Quality that speaks for itself ‘OitaBuri’ (Yellowtail)
The buri is a fish with different names in its various stages of life, and is considered an auspicious ingredient that is essential to celebratory occasions. Oita enjoys success in buri farming, and is ranked third in terms of production volume across Japan. Buri raised Usuki, Tsukumi and Saiki live in the excellent conditions of the Bungo Channel, and are praised for their firm flesh and finely distributed fat. While the ‘Toyo no Iki Buri’ in these regions have long been sold around Japan, the seasonal Kabosu Buri, only available in winter, made its debut in 2010. Raised with the Oita specialty citrus ‘kabosu’, Kabosu Buri is a delectable union of freshness, fragrance and beautiful coloring. The beautiful dark red portions of the flesh are not just about looks ? Kabosu Buri can stay fresh for up to 40 hours longer than buri that are raised with ordinary feed. Once you take a bite of the fatty yet refined and refreshing Kabosu Buri, you can never get enough.
Seas that raise the Kabosu Buri
The Kabosu Buri is a new brand of fish that is raised with ‘kabosu’, Oita’s specialty citrus. One of the characteristics of the buri is that its flesh’s dark red portions discolor more easily than those of the hiramasa (gold-striped amberjack) and kampachi (great amberjack), and while the flesh can retain its flavors for several days, prices fall as appearance changes over time. In its research to counter this issue, the Oita Prefecture has developed a fish feed that contains kabosu citrus juice. Beside preventing discoloring with its antioxidant properties, the polyphenol and vitamin C found in kabosu also reduce the flesh’s fishy odors. The Juho Fisheries based in Usuki (represented by Mr. Sasaki Kensho) farms buri as well kampachi and hiramasa in the offshore waters of Sashiu. Including Kabosu Buri, the fish are divided in corves by different stages of maturity and looked after with great care. To raise the 40g juveniles to 5~6kg adults ready for shipment, factors such as sea water temperatures, the fish’s movement, the fish’s appearance and the quantity, contents and distribution times of the feed must be monitored with minute attention. In the case of Kabosu Buri, the powdered form of kabosu juice is added to fish feed made from mackerels and sardines. According to Mr. Sasaki, kabosu also has the effect of producing fish that have smaller internal organs and more edible parts.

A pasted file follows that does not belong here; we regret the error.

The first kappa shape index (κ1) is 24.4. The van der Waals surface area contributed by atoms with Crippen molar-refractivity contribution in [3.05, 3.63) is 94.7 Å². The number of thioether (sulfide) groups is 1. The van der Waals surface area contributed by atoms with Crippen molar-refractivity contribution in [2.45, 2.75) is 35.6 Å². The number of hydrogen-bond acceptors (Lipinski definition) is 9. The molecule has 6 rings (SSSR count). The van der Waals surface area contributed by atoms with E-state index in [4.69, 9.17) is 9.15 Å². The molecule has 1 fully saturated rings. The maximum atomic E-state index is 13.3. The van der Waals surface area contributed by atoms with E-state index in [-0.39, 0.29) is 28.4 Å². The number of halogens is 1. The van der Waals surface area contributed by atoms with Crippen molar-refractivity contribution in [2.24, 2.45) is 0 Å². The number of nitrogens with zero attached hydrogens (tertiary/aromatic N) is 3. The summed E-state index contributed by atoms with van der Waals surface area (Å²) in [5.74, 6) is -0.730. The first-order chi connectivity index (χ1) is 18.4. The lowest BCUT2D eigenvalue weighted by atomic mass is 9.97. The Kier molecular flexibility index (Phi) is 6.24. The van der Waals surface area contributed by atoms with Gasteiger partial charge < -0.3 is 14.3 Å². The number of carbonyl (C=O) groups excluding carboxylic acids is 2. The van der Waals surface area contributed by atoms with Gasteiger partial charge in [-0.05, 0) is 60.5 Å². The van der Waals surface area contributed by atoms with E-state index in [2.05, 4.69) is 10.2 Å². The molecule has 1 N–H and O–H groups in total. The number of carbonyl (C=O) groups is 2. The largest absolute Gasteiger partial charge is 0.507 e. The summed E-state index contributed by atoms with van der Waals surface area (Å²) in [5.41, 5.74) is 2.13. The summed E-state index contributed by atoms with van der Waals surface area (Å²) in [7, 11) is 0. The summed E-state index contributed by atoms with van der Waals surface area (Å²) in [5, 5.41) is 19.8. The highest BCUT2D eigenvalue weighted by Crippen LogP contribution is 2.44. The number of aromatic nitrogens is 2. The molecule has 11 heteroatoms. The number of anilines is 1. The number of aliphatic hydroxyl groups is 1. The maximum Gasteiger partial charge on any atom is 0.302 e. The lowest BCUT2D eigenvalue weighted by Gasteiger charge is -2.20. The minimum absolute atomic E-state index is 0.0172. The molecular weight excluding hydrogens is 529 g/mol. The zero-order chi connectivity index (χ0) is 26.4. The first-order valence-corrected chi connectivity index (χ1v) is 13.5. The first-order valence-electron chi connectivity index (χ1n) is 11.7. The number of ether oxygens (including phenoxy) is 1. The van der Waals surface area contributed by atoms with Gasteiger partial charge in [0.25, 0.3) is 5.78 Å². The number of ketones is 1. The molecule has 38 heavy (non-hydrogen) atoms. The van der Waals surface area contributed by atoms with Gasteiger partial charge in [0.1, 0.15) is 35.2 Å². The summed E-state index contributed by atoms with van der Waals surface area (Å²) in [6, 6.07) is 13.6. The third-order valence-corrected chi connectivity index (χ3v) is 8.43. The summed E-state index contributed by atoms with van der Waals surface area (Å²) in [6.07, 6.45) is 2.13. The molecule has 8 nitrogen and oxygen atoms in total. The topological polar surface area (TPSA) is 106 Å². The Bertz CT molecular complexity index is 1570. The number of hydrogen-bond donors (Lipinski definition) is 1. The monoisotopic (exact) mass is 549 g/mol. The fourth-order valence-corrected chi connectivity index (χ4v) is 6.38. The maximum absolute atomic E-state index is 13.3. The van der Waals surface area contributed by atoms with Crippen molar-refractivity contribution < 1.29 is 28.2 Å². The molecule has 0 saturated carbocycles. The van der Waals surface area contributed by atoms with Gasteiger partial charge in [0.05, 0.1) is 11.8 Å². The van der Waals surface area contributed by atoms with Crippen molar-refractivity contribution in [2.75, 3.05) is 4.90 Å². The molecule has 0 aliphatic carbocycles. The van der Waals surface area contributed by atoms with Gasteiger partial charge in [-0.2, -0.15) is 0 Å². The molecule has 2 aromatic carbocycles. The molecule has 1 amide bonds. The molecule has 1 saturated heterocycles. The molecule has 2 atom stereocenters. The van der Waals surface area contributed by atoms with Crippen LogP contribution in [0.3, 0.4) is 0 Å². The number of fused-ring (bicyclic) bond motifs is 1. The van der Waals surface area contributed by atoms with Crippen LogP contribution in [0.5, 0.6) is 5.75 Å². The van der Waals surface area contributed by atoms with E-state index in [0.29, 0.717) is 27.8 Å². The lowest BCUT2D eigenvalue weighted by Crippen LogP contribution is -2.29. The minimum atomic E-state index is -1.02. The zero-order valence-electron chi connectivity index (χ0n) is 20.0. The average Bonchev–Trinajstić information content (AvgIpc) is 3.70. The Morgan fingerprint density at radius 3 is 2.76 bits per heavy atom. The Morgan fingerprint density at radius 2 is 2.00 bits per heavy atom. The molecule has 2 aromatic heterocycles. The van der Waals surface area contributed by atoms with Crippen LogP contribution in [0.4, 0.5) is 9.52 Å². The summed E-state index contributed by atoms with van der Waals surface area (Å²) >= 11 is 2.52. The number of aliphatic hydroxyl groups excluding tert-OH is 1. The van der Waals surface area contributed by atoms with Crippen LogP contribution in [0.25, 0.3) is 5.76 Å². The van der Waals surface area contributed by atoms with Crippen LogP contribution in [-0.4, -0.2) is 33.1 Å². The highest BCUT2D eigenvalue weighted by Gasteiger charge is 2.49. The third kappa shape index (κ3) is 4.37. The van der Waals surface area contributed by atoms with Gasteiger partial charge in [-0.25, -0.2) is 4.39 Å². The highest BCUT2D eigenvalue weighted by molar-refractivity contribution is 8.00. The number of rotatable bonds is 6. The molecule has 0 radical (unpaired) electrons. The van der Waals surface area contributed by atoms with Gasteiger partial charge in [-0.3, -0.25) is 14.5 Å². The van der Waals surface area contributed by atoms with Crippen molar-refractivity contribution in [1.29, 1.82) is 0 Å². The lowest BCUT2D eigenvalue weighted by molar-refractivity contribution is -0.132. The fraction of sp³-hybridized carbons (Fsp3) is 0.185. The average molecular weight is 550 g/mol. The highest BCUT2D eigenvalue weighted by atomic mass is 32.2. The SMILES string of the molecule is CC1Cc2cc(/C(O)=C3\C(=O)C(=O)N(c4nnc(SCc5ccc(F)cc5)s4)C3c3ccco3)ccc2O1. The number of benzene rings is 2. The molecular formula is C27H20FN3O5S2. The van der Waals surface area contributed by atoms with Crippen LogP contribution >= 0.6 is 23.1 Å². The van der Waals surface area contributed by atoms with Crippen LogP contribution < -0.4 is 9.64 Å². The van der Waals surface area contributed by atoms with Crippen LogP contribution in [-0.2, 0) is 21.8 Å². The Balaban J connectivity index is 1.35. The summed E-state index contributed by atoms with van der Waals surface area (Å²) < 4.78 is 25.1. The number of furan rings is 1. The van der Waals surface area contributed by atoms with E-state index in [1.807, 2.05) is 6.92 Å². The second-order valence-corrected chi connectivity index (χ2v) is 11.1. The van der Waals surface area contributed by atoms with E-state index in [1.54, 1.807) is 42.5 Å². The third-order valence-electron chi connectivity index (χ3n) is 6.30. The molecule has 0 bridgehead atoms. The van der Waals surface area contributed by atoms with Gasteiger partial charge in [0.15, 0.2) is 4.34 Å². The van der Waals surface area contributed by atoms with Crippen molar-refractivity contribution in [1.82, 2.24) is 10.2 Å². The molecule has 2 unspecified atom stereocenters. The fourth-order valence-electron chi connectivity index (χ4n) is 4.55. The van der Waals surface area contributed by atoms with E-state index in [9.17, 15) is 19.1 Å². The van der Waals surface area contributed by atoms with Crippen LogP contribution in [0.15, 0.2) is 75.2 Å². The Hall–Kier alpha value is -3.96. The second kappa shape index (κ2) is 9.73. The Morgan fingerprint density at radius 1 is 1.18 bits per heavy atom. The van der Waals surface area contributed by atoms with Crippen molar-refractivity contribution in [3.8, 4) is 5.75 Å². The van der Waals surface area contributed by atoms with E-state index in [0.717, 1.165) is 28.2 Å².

Fish feed, the decisive factor to taste
The ocean-fresh Kabosu Buri glows with a beautiful luster all round, its solid body telling of its firm texture. The fish’s fat delivers quite the impact on those who gut and clean it, since the knife moves through the flesh in a surprisingly swift manner when compared to that of farmed buri. Thanks to its clean and refreshing fattiness, the Kabosu Buri has been commended as a fish that can be enjoyed even by those who generally dislike buri sashimi. ‘We want more people to savor the wonderful tastes of buri through the refreshing and easy-on-the-palate Kabosu Buri,’ said Mr. Sasaki with anticipation. It can be said that Kabosu Buri is a hybrid of farmed buri and kabosu, two of Oita’s representative specialties. With the goal of turning Kabosu Buri into something on par with the ‘Seki Aji, Seki Saba’, the producers’ challenges have only just begun.
Rich in regional colors: Kyushu’s most spacious town
Saiki is a city situated in south-east Oita. The region contains a rich array of landforms including mountains, open plains based at the downstream of the Banjo River and coastlines comprised of complex networks of rias coasts. The region offers many sites with unique natural highlights that can be enjoyed by visitors, such as the nationally designated natural monument Onagara Karst Cave with its slanted scapolites, the Nippo Kaigan Quasi-National Park with its mosaic of rias coasts, and many more.
Oita’s top city for marine produce
In the waters of the Bungo Channel off the coasts of Saiki, the waves of the Seto Inland Sea and the southern Kuroshio Current collide against one another, creating a treasure trove for various marine produce throughout the year. When it comes to the fisheries industry, Saiki relies on the ocean’s abundance and incorporates its local network of complex rias coasts in the field of aquaculture. Locally farmed hirame (olive flounder) in particular enjoys a high degree of success, making up for more than 80% of Oita’s total production volumes.
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- Oita Fisheries Cooperative Association